WITH (KAFKA_TOPIC='customers'
                   , FORMAT='AVRO'
                   , PARTITIONS=6);

This will store the data in a Kafka topic. In practice, you would probably populate this directly from your application or a feed from your database using Kafka Connect. For simplicity, here we'll just load some data directly:

1
2
3
4
5
INSERT INTO customers (ID, NAME, ADDRESS, EMAIL, PHONE, LOYALTY_STATUS) VALUES (1, 'Gleda Lealle', '93 Express Point', 'glealle0@senate.gov', '+351 831 301 6746', 'Silver');
INSERT INTO customers (ID, NAME, ADDRESS, EMAIL, PHONE, LOYALTY_STATUS) VALUES (2, 'Gilly Crocombe', '332 Blaine Avenue', 'gcrocombe1@homestead.com', '+33 203 565 3736', 'Silver');
INSERT INTO customers (ID, NAME, ADDRESS, EMAIL, PHONE, LOYALTY_STATUS) VALUES (3, 'Astrix Aspall', '56 Randy Place', 'aaspall2@ebay.co.uk', '+33 679 296 6645', 'Gold');
INSERT INTO customers (ID, NAME, ADDRESS, EMAIL, PHONE, LOYALTY_STATUS) VALUES (4, 'Ker Omond', '23255 Tennessee Court', 'komond3@usnews.com', '+33 515 323 0170', 'Silver');
INSERT INTO customers (ID, NAME, ADDRESS, EMAIL, PHONE, LOYALTY_STATUS) VALUES (5, 'Arline Synnott', '144 Ramsey Avenue', 'asynnott4@theatlantic.com', '+62 953 759 8885', 'Bronze');

Next, we'll create a table of flights and associated bookings for our customers.

 1
 2
 3
 4
 5
 6
 7
 8
 9
10
11
12
13
14
15
16
CREATE TABLE flights (ID               INT     PRIMARY KEY
                       , ORIGIN        VARCHAR
                       , DESTINATION   VARCHAR
                       , CODE          VARCHAR
                       , SCHEDULED_DEP TIMESTAMP
                       , SCHEDULED_ARR TIMESTAMP)
              WITH (KAFKA_TOPIC='flights'
                   , FORMAT='AVRO'
                   , PARTITIONS=6);

CREATE TABLE bookings (ID            INT     PRIMARY KEY
                       , CUSTOMER_ID INT
                       , FLIGHT_ID   INT)
              WITH (KAFKA_TOPIC='bookings'
                   , FORMAT='AVRO'
                   , PARTITIONS=6);

For these two tables, let's add some data. As before, this would usually come directly from your application or a stream of data from another system integrated through Kafka Connect.

1
2
3
4
5
INSERT INTO flights (ID, ORIGIN, DESTINATION, CODE, SCHEDULED_DEP, SCHEDULED_ARR) VALUES (1, 'LBA', 'AMS', '642',  '2021-11-18T06:04:00', '2021-11-18T06:48:00');
INSERT INTO flights (ID, ORIGIN, DESTINATION, CODE, SCHEDULED_DEP, SCHEDULED_ARR) VALUES (2, 'LBA', 'LHR', '9607', '2021-11-18T07:36:00', '2021-11-18T08:05:00');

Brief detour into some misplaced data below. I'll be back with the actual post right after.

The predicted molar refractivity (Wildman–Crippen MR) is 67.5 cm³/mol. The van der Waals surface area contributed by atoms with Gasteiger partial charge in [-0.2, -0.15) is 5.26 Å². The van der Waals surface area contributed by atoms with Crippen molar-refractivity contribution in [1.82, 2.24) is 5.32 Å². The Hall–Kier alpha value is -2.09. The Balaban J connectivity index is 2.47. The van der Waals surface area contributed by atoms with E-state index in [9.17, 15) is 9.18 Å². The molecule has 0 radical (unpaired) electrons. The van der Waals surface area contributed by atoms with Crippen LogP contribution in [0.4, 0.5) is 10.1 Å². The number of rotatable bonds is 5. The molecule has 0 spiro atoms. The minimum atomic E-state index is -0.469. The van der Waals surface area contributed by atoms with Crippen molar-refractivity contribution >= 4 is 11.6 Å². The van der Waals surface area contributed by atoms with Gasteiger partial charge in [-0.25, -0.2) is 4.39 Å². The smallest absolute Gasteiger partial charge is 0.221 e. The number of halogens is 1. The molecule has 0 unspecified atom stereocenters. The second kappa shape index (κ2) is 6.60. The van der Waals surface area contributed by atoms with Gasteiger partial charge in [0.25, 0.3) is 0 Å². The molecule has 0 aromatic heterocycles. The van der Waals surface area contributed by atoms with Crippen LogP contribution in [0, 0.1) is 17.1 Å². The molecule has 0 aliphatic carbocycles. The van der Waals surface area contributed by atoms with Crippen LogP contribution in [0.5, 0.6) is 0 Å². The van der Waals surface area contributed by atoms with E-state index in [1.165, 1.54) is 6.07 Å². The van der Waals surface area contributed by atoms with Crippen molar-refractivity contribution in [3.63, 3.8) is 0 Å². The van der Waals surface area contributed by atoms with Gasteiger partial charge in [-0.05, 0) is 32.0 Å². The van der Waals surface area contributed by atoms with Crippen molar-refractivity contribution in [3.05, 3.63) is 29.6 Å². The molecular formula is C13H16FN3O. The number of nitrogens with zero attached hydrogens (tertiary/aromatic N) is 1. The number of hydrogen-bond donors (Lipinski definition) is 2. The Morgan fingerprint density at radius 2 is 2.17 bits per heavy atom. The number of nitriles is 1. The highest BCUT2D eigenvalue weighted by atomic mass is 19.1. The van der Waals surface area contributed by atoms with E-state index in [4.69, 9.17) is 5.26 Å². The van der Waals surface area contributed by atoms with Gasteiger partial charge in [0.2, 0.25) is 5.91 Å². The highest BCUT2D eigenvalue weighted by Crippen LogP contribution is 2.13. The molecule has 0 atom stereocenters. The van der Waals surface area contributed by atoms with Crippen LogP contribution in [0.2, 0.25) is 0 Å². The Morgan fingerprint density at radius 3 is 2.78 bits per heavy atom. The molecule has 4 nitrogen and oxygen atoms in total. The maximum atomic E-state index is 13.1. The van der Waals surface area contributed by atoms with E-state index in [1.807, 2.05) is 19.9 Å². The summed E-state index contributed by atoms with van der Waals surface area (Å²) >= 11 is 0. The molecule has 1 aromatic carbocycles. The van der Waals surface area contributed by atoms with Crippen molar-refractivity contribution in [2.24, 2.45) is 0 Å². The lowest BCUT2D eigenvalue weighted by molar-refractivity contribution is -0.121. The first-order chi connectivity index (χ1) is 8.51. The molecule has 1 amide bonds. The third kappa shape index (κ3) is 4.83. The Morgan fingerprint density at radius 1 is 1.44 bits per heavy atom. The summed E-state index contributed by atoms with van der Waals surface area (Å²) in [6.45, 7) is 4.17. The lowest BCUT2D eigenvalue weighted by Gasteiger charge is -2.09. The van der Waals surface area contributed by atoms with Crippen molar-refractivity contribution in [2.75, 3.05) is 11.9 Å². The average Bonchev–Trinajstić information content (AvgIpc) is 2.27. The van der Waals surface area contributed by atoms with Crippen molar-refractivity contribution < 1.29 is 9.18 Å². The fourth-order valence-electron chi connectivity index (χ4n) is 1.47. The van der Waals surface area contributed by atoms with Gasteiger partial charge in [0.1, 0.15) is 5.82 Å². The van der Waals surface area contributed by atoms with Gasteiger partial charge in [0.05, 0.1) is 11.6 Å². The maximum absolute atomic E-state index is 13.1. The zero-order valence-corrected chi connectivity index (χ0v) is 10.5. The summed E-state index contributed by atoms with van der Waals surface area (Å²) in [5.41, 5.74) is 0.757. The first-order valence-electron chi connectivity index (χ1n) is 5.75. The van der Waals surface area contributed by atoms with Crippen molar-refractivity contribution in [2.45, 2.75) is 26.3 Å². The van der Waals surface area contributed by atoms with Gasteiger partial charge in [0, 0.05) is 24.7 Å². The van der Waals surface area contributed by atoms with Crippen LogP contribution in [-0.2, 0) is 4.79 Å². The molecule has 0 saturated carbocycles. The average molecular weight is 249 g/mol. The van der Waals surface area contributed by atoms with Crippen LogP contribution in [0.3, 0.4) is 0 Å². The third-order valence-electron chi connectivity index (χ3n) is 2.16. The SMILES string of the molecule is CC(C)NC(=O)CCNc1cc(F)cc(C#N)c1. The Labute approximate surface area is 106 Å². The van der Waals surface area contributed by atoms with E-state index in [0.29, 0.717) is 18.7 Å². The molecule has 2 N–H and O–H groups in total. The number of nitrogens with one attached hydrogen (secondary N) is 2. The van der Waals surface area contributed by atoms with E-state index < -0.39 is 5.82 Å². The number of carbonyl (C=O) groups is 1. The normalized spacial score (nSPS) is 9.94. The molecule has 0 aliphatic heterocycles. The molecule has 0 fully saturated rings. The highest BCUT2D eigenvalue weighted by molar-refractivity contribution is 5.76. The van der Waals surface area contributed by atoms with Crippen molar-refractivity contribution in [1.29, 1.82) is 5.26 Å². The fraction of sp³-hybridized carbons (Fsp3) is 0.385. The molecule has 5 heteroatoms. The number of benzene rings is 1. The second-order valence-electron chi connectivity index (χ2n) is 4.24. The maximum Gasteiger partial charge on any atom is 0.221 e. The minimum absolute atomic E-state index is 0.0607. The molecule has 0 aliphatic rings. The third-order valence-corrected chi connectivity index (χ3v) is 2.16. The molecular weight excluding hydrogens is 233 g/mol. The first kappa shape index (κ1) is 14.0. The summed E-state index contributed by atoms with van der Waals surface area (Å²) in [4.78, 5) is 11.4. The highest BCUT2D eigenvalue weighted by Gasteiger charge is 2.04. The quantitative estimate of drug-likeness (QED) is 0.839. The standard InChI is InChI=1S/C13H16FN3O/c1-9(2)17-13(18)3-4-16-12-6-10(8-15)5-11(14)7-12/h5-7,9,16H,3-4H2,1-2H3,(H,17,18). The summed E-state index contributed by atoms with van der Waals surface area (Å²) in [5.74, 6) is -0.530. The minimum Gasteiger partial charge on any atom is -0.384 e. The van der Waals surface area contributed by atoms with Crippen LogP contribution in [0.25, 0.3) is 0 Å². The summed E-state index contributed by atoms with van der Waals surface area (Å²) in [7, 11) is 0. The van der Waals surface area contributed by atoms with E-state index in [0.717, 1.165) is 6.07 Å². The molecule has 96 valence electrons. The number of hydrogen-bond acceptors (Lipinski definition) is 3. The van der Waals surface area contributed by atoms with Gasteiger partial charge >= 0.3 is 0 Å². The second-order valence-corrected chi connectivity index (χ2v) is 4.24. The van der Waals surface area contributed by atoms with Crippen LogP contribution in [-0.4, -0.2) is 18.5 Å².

INSERT INTO flights (ID, ORIGIN, DESTINATION, CODE, SCHEDULED_DEP, SCHEDULED_ARR) VALUES (3, 'AMS', 'TXL', '7968', '2021-11-18T08:11:00', '2021-11-18T10:41:00');
INSERT INTO flights (ID, ORIGIN, DESTINATION, CODE, SCHEDULED_DEP, SCHEDULED_ARR) VALUES (4, 'AMS', 'OSL', '496',  '2021-11-18T11:20:00', '2021-11-18T13:25:00');
INSERT INTO flights (ID, ORIGIN, DESTINATION, CODE, SCHEDULED_DEP, SCHEDULED_ARR) VALUES (5, 'LHR', 'JFK', '9230', '2021-11-18T10:36:00', '2021-11-18T19:07:00');
1
2
3
4
INSERT INTO bookings (ID, CUSTOMER_ID, FLIGHT_ID) VALUES (1,2,1);
INSERT INTO bookings (ID, CUSTOMER_ID, FLIGHT_ID) VALUES (2,1,1);
INSERT INTO bookings (ID, CUSTOMER_ID, FLIGHT_ID) VALUES (3,5,3);
INSERT INTO bookings (ID, CUSTOMER_ID, FLIGHT_ID) VALUES (4,4,2);

Denormalize the data

To give us a single view of the passenger/flight data, we'll denormalize down the three tables into one. First, we join the customers to bookings that they've made and build a new table as a result:

1
2
3
4
5
6
7
SET 'auto.offset.reset' = 'earliest';

CREATE TABLE customer_bookings AS 
  SELECT C.*, B.ID, B.FLIGHT_ID
  FROM   bookings B
          INNER JOIN customers C
              ON B.CUSTOMER_ID = C.ID;

From here, we join to details of the flights themselves:

1
2
3
4
5
6
7
8
SET 'auto.offset.reset' = 'earliest';

CREATE TABLE customer_flights 
  WITH (KAFKA_TOPIC='customer_flights') AS
  SELECT CB.*, F.*
  FROM   customer_bookings CB
          INNER JOIN flights F
              ON CB.FLIGHT_ID=F.ID;

At this stage, we can query the data held in the tables to show which customers are booked on which flights:

 1
 2
 3
 4
 5
 6
 7
 8
 9
10
11
SET 'auto.offset.reset' = 'earliest';

SELECT  CB_C_NAME           AS NAME
      , CB_C_EMAIL          AS EMAIL
      , CB_C_LOYALTY_STATUS AS LOYALTY_STATUS
      , F_ORIGIN            AS ORIGIN
      , F_DESTINATION       AS DESTINATION
      , F_CODE              AS CODE
      , F_SCHEDULED_DEP     AS SCHEDULED_DEP 
FROM customer_flights
EMIT CHANGES;      
1
2
3
4
5
6
7
+---------------+------------------------+---------------+-------+------------+-----+------------------------+
|NAME           |EMAIL                   |LOYALTY_STATUS |ORIGIN |DESTINATION |CODE |SCHEDULED_DEP           |
+---------------+------------------------+---------------+-------+------------+-----+------------------------+
|Gilly Crocombe |gcrocombe1@homestead.com|Silver         |LBA    |AMS         |642  |2021-11-18T06:04:00.000 |